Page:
Julian William Mack Edit Profile
Born in San Francisco, he obtained his LL.B. at Harvard and pursued graduate studies at Harvard, Berlin, and Leipzig before opening a law practice in Chicago.
He was professor of law at Northwestern University from 1895 to 1902 and then at the University of Chicago from 1902 to 1911. From 1903 to 1911 he was a judge of the circuit court of Cook County, Illinois, and in 1913 was appointed a United States circuit court judge. He fought for a progressive approach to juvenile delinquency and was active in the efforts to establish and then to expand a juvenile court system in the United States. In 1908 he chaired a White House conference on children.
In 1921, when Chaim Weizmann visited New York, Mack as president of the ZOA, presented him with the ZOA’s conditions for supporting branches in the United States of Keren Hayesod, the fund — raising arm of the World Zionist Organization, which Weizmann was planning to establish. Mack was closely associated with Justice Louis D. Brandéis and the so-called Mack-Brandeis group believed that the Jewish National Home in Palestine should be built up through investments rather than through philanthropy. They objected to combining investments with donations and felt that the Keren Hayesod should only be concerned with donations. Weizmann rejected what he called Mack’s Ultimatum and, at a bitter showdown at the 1921 ZOA Convention. Mack and Brandéis were defeated and resigned from the executive of the ZOA. However, Mack remained a member of the organization and at his death was a vice-president.
Mack and Brandéis then concentrated their efforts on building up investments in Palestine, and Mack was active in the Palestine Economic Corporation and many other pro-Palestine bodies. In 1930 he stressed that he saw Palestine as a national and not only a spiritual center.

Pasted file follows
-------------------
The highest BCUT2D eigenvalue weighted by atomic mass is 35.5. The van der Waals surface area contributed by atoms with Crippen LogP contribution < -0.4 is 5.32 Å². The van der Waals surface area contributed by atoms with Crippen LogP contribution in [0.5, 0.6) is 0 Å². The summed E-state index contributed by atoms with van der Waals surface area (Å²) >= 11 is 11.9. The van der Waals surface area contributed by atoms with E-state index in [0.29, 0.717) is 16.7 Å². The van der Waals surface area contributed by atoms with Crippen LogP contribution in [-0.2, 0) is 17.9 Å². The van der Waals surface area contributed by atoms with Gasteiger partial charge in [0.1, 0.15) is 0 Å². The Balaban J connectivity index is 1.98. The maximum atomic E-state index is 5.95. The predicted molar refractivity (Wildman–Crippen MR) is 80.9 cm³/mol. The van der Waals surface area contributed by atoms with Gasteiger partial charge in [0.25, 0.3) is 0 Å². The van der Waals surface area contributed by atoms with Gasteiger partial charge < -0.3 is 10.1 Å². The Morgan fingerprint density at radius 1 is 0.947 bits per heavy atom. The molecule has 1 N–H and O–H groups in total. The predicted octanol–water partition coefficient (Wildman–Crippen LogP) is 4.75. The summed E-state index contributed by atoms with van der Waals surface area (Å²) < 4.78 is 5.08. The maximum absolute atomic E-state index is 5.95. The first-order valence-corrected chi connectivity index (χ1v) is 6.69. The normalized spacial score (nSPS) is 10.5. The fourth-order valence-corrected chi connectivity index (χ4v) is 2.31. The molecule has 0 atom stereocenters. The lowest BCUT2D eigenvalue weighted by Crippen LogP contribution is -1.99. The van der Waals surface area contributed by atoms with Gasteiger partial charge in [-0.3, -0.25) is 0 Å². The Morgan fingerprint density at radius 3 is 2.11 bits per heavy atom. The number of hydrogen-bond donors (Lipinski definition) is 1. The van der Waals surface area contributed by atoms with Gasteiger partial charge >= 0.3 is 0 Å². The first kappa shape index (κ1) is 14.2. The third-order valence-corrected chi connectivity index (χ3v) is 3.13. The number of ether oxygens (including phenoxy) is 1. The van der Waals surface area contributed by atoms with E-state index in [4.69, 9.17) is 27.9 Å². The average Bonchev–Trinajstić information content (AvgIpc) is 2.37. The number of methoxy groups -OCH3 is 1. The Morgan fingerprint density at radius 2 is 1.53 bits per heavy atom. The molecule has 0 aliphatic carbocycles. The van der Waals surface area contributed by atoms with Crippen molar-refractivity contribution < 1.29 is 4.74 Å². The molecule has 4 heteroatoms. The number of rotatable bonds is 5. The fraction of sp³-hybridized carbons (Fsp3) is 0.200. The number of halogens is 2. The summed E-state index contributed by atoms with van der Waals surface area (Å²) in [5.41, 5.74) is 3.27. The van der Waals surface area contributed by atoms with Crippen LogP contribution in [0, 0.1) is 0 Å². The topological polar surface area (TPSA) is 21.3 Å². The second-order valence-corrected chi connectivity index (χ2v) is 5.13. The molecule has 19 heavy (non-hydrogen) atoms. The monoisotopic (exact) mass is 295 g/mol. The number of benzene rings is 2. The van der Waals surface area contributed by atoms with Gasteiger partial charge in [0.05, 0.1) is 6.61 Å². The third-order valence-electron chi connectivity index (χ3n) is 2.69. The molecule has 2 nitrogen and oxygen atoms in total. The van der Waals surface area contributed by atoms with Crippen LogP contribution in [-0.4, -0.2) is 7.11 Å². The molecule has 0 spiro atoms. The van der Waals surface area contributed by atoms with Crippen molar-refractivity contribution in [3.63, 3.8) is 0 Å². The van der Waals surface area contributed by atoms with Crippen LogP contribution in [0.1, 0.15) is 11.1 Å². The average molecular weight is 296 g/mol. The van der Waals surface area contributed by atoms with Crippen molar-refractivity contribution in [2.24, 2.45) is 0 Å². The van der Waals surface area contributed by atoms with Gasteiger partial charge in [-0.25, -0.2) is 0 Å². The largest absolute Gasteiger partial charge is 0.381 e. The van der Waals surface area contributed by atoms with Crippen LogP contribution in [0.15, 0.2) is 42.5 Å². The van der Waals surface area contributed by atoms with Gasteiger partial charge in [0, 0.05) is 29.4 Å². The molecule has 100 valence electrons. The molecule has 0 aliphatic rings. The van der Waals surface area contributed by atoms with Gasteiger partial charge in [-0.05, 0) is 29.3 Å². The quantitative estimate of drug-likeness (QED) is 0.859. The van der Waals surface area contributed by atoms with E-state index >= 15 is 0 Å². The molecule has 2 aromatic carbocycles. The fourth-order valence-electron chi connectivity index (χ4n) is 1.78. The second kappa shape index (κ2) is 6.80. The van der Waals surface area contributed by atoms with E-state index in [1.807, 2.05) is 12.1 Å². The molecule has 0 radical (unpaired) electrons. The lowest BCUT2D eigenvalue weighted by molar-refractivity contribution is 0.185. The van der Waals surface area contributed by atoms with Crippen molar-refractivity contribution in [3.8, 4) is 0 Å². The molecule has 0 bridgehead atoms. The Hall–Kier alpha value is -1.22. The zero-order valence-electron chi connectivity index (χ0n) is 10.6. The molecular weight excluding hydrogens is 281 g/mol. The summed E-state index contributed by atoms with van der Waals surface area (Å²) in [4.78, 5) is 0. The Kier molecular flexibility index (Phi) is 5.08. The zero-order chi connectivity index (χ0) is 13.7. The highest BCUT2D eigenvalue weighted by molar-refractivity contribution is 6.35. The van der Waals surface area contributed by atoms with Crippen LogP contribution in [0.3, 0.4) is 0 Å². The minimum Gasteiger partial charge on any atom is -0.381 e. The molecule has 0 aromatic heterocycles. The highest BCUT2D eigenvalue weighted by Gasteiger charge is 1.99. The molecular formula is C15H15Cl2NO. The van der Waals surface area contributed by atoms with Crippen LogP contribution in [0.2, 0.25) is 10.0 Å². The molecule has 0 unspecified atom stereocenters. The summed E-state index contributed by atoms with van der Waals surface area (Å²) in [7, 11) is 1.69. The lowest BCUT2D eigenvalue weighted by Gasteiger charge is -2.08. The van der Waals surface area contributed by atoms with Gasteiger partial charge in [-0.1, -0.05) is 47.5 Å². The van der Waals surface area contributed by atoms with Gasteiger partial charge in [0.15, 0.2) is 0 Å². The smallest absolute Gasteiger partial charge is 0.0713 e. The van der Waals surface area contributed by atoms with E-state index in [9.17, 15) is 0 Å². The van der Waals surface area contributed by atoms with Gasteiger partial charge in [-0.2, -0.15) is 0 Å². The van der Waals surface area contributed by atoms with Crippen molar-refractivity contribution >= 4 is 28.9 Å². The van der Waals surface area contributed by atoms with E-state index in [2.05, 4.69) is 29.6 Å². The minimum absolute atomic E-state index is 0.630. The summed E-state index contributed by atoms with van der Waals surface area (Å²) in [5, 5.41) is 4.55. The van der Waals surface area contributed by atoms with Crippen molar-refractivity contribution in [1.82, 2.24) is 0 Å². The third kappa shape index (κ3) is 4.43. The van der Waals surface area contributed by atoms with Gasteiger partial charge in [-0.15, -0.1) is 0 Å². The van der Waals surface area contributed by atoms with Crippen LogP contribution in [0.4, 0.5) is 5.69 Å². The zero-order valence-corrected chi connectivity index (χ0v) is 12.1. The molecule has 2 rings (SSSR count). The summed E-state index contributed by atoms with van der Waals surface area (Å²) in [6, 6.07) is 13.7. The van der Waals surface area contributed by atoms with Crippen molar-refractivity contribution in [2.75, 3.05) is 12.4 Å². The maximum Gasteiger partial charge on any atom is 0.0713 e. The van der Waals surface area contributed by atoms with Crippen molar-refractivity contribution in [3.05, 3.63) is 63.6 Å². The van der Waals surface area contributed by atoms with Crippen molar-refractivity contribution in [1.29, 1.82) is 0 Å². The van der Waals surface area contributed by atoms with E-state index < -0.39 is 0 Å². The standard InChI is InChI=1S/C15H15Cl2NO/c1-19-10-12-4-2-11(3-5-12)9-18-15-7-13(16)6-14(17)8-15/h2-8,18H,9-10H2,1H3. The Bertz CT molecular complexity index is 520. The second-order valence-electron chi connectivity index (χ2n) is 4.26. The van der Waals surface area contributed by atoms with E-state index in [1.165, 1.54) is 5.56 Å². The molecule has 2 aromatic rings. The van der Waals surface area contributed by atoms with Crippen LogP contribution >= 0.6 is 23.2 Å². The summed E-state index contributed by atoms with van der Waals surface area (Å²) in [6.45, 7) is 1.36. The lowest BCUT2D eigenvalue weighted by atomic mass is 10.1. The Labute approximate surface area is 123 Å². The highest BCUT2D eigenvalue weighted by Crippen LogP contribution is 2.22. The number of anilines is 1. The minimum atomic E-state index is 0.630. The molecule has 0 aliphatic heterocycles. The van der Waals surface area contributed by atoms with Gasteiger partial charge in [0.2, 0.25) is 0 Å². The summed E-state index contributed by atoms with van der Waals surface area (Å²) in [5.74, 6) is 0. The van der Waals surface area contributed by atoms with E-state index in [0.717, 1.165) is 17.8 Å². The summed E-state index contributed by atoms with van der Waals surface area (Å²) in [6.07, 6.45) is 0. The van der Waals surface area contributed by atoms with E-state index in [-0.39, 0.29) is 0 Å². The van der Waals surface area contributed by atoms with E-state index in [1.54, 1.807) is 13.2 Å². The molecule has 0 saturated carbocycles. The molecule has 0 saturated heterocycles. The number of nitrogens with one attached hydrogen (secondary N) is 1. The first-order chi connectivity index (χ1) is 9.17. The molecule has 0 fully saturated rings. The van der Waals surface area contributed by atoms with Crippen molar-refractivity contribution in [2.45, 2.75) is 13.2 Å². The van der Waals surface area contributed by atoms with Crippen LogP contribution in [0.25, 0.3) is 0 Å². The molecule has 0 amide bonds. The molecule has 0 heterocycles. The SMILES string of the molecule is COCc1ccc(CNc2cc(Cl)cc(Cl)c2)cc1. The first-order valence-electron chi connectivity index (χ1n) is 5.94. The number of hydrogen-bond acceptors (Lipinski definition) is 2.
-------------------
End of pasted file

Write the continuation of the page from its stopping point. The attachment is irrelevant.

Mack was a member of the Harvard Board of Overseers in which capacity he took a prominent part in opposing attempts to place a quota on the number of Jews admitted to the university (1922).
Mack was prominent in Jewish affairs and in 1906 was one of the fifty founding members of the American Jewish Committee. At the end of World War I he played an important role in persuading that non-Zionist body to support the Balfour Declaration. He himself was drawn to Zionism by his belief in American cultural pluralism, seeing it as a social movement and as part of the historical evolution of the American (not so much the Jewish) people. In December 1916 he stated: “This country has large numbers of nationalities fusing together into a new nation, the American nation, of which we are part. Each strain that goes to make up the American nation will be preserved as part of their American nationality.”
From 1918 to 1921 Mack was president of the Zionist Organization of America (ZOA). He was the first president of the American Jewish Congress, established at this time, and the first chairman of the Committee of Jewish Delegations, the Jewish representation at the Paris Peace Conference. In 1919 he led a delegation to President Woodrow Wilson as a result of which the president endorsed the Balfour Declaration.
1911 - 1929
1911 - 1913
1929 - 1940
1929 - 1939